By Author / Illustrator
Adam Baron, Benji Davies
Mental Health & Wellbeing
A magical coming-of-age story about a boy spending his first weekend without his parents . . . and the lion who comes to babysit him. Get ready to fall in love with this instant classic. 'Beautiful, adventurous, powerful' Phil Earle
Oscar is a little terrified to find that a lion is going to be looking after him for the weekend. But when the lion lets him eat as many biscuits as he wants, and reads him his favourite story ten times, Oscar realises he might be on to something good. Soon, Oscar discovers that the lion can change into different animals and the pair find themselves having all kinds of adventures! But before the lion has to go, might he have one more amazing transformation up his sleeve?
Oscar's Lion is an astonishing and deeply personal book from one of our greatest storytellers.
Oscar's Lion is a moving, magical story about a boy who spends the weekend being looked after by a kind and enormous lion. The lion says 'yes' when his parents would have normally said 'no', and so, even although his life has been turned upside down, Oscar accepts his new babysitter and embraces the adventures they have together.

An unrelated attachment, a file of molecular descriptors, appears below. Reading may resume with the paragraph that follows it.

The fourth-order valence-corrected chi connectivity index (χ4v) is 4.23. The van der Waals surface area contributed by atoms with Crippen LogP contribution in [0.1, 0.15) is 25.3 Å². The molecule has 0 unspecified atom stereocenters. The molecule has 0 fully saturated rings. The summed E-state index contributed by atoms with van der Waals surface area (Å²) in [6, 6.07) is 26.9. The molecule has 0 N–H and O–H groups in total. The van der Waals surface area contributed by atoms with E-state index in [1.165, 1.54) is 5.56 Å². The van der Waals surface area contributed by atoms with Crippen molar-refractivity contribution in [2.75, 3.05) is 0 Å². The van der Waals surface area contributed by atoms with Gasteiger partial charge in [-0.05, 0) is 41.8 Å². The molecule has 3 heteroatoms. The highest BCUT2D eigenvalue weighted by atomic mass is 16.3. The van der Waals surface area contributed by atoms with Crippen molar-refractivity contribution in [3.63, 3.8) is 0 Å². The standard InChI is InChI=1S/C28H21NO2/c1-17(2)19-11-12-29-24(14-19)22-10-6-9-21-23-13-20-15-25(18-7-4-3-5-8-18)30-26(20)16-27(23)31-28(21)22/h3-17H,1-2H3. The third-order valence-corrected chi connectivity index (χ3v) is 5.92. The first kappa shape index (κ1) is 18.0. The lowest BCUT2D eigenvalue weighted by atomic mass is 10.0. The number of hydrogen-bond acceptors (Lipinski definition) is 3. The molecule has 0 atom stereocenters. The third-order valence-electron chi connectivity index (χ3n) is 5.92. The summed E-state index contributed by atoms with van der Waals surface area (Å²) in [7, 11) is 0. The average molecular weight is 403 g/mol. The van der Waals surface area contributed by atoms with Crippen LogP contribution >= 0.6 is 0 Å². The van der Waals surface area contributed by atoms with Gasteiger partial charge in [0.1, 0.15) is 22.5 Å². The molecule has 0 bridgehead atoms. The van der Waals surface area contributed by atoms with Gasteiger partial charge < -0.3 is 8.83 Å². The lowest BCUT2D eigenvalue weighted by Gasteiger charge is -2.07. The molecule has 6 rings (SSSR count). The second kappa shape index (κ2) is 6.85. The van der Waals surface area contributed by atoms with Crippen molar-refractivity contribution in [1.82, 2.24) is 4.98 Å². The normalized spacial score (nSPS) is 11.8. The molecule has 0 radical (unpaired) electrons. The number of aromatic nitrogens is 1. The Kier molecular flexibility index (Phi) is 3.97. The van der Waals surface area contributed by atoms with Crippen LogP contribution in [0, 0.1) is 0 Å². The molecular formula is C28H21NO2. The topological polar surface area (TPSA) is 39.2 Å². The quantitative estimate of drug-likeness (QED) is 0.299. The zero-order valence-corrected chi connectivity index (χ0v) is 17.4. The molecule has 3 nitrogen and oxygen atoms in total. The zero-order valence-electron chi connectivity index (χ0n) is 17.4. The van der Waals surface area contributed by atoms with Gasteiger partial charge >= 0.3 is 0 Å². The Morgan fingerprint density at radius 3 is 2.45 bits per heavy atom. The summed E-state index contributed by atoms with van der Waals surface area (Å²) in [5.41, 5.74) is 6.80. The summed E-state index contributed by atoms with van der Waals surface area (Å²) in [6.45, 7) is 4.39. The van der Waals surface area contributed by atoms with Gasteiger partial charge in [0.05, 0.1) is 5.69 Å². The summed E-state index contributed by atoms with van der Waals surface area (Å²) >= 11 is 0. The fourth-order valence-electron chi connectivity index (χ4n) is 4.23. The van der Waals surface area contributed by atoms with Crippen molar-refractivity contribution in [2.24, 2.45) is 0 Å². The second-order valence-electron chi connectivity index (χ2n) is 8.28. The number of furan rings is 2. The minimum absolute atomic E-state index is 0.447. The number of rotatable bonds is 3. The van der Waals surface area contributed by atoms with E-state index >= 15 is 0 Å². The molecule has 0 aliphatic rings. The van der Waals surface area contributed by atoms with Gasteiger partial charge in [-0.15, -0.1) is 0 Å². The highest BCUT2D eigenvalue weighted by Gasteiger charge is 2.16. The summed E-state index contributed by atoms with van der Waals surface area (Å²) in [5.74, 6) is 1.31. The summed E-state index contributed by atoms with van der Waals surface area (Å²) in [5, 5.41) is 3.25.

It doesn't take long for Oscar to find out the lion can shape-shift into a range of different creatures and together they navigate extraordinary journeys from the local park to flying in a WW2 plane, from the school football field to a Napoleonic sea battle! And woven so elegantly throughout is the exploration of big emotions; loss, grief and love. The illustrations are few but beautiful and bring the story to life.
This book feels warm to read and would be great for upper primary school children. It would fit in nicely with a Health and Wellbeing unit with a focus on emotional literacy, resilience and dealing with change. A skilled teacher could pause at key points in this book and choose how deeply to investigate the feelings that are alluded to, linking it to real life experiences children go through.
192 pages / Reviewed by Jemma Jeffrey, teacher
Suggested Reading Age 9+